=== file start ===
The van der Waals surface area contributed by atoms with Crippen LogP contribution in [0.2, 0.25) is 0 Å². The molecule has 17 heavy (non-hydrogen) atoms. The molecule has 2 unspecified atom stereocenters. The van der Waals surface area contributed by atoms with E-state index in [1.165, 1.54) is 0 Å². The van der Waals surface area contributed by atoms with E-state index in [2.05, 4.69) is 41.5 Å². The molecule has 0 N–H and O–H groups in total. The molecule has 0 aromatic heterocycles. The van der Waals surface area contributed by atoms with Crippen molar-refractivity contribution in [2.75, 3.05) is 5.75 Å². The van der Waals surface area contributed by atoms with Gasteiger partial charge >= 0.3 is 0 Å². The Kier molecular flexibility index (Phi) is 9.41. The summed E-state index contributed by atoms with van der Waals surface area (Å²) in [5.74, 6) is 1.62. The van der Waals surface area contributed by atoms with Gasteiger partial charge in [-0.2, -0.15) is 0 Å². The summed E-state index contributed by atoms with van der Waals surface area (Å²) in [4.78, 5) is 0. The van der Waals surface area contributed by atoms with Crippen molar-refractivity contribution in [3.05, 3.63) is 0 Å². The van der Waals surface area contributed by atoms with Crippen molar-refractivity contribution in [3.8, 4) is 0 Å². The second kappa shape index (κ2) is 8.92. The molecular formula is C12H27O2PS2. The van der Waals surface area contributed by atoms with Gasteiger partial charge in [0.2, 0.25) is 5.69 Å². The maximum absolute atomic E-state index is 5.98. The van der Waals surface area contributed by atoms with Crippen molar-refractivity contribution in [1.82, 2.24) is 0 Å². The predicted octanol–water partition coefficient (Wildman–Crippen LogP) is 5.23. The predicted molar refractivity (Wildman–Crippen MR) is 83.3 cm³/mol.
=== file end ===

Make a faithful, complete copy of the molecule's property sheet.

The van der Waals surface area contributed by atoms with Crippen LogP contribution in [0.2, 0.25) is 0 Å². The molecule has 17 heavy (non-hydrogen) atoms. The molecule has 2 unspecified atom stereocenters. The van der Waals surface area contributed by atoms with E-state index in [1.165, 1.54) is 0 Å². The van der Waals surface area contributed by atoms with E-state index in [2.05, 4.69) is 41.5 Å². The molecule has 0 N–H and O–H groups in total. The molecule has 0 aromatic heterocycles. The van der Waals surface area contributed by atoms with Crippen molar-refractivity contribution in [2.75, 3.05) is 5.75 Å². The van der Waals surface area contributed by atoms with Gasteiger partial charge >= 0.3 is 0 Å². The Kier molecular flexibility index (Phi) is 9.41. The summed E-state index contributed by atoms with van der Waals surface area (Å²) in [5.74, 6) is 1.62. The van der Waals surface area contributed by atoms with Gasteiger partial charge in [-0.2, -0.15) is 0 Å². The summed E-state index contributed by atoms with van der Waals surface area (Å²) in [4.78, 5) is 0. The van der Waals surface area contributed by atoms with Crippen molar-refractivity contribution in [3.05, 3.63) is 0 Å². The van der Waals surface area contributed by atoms with Crippen molar-refractivity contribution in [3.8, 4) is 0 Å². The second kappa shape index (κ2) is 8.92. The molecular formula is C12H27O2PS2. The van der Waals surface area contributed by atoms with Gasteiger partial charge in [0.2, 0.25) is 5.69 Å². The maximum absolute atomic E-state index is 5.98. The van der Waals surface area contributed by atoms with Crippen molar-refractivity contribution in [1.82, 2.24) is 0 Å². The predicted octanol–water partition coefficient (Wildman–Crippen LogP) is 5.23. The predicted molar refractivity (Wildman–Crippen MR) is 83.3 cm³/mol.